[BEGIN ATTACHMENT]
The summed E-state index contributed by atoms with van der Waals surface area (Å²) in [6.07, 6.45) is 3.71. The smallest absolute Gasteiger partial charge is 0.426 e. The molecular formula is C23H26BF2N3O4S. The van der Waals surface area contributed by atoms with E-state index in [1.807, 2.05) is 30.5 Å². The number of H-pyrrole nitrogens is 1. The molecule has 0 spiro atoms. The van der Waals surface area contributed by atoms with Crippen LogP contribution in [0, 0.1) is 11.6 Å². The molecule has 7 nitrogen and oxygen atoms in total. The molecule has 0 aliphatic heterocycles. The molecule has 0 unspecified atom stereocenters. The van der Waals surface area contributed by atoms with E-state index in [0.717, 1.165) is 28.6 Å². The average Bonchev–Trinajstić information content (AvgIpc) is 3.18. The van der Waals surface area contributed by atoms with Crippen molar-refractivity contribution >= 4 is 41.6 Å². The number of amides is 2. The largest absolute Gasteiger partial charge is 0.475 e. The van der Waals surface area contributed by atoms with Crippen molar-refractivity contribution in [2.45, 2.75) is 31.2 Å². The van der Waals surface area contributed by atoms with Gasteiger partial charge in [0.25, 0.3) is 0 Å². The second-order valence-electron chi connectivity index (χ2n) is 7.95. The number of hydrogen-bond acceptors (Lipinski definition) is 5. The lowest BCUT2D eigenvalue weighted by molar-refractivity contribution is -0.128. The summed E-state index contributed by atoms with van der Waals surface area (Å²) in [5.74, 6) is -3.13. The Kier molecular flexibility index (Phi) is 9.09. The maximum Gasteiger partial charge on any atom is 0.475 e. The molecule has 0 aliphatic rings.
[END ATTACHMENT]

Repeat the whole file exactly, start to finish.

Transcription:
The summed E-state index contributed by atoms with van der Waals surface area (Å²) in [6.07, 6.45) is 3.71. The smallest absolute Gasteiger partial charge is 0.426 e. The molecular formula is C23H26BF2N3O4S. The van der Waals surface area contributed by atoms with E-state index in [1.807, 2.05) is 30.5 Å². The number of H-pyrrole nitrogens is 1. The molecule has 0 spiro atoms. The van der Waals surface area contributed by atoms with Crippen LogP contribution in [0, 0.1) is 11.6 Å². The molecule has 7 nitrogen and oxygen atoms in total. The molecule has 0 aliphatic heterocycles. The molecule has 0 unspecified atom stereocenters. The van der Waals surface area contributed by atoms with E-state index in [0.717, 1.165) is 28.6 Å². The average Bonchev–Trinajstić information content (AvgIpc) is 3.18. The van der Waals surface area contributed by atoms with Crippen molar-refractivity contribution >= 4 is 41.6 Å². The number of amides is 2. The largest absolute Gasteiger partial charge is 0.475 e. The van der Waals surface area contributed by atoms with Crippen molar-refractivity contribution in [2.45, 2.75) is 31.2 Å². The van der Waals surface area contributed by atoms with Gasteiger partial charge in [0.25, 0.3) is 0 Å². The second-order valence-electron chi connectivity index (χ2n) is 7.95. The number of hydrogen-bond acceptors (Lipinski definition) is 5. The lowest BCUT2D eigenvalue weighted by molar-refractivity contribution is -0.128. The summed E-state index contributed by atoms with van der Waals surface area (Å²) in [5.74, 6) is -3.13. The Kier molecular flexibility index (Phi) is 9.09. The maximum Gasteiger partial charge on any atom is 0.475 e. The molecule has 0 aliphatic rings.